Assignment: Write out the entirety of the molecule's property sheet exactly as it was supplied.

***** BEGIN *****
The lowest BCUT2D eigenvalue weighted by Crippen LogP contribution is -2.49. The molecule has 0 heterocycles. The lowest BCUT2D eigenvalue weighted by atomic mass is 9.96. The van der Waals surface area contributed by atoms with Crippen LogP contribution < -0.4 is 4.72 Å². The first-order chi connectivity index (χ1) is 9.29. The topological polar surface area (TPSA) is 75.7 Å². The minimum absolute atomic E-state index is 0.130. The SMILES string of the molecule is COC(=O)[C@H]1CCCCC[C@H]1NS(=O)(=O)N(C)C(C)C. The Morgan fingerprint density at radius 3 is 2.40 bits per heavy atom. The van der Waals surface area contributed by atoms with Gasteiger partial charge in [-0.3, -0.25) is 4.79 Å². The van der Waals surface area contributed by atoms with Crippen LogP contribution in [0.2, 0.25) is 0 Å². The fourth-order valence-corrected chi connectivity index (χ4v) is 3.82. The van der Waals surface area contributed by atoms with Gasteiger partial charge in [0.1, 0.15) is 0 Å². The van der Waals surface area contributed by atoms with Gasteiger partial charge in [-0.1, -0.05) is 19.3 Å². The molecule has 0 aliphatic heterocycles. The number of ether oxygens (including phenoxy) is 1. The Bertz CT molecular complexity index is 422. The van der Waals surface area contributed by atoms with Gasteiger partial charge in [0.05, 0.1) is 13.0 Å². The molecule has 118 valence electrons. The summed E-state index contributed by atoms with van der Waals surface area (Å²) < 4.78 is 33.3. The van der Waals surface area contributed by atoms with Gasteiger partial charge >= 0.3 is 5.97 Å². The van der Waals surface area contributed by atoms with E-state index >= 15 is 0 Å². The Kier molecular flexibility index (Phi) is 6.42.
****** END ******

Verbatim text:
The lowest BCUT2D eigenvalue weighted by Crippen LogP contribution is -2.49. The molecule has 0 heterocycles. The lowest BCUT2D eigenvalue weighted by atomic mass is 9.96. The van der Waals surface area contributed by atoms with Crippen LogP contribution < -0.4 is 4.72 Å². The first-order chi connectivity index (χ1) is 9.29. The topological polar surface area (TPSA) is 75.7 Å². The minimum absolute atomic E-state index is 0.130. The SMILES string of the molecule is COC(=O)[C@H]1CCCCC[C@H]1NS(=O)(=O)N(C)C(C)C. The Morgan fingerprint density at radius 3 is 2.40 bits per heavy atom. The van der Waals surface area contributed by atoms with Gasteiger partial charge in [-0.3, -0.25) is 4.79 Å². The van der Waals surface area contributed by atoms with Crippen LogP contribution in [0.2, 0.25) is 0 Å². The fourth-order valence-corrected chi connectivity index (χ4v) is 3.82. The van der Waals surface area contributed by atoms with Gasteiger partial charge in [0.1, 0.15) is 0 Å². The van der Waals surface area contributed by atoms with Gasteiger partial charge in [-0.1, -0.05) is 19.3 Å². The molecule has 0 aliphatic heterocycles. The number of ether oxygens (including phenoxy) is 1. The Bertz CT molecular complexity index is 422. The van der Waals surface area contributed by atoms with Gasteiger partial charge in [0.05, 0.1) is 13.0 Å². The molecule has 118 valence electrons. The summed E-state index contributed by atoms with van der Waals surface area (Å²) < 4.78 is 33.3. The van der Waals surface area contributed by atoms with Gasteiger partial charge >= 0.3 is 5.97 Å². The van der Waals surface area contributed by atoms with E-state index >= 15 is 0 Å². The Kier molecular flexibility index (Phi) is 6.42.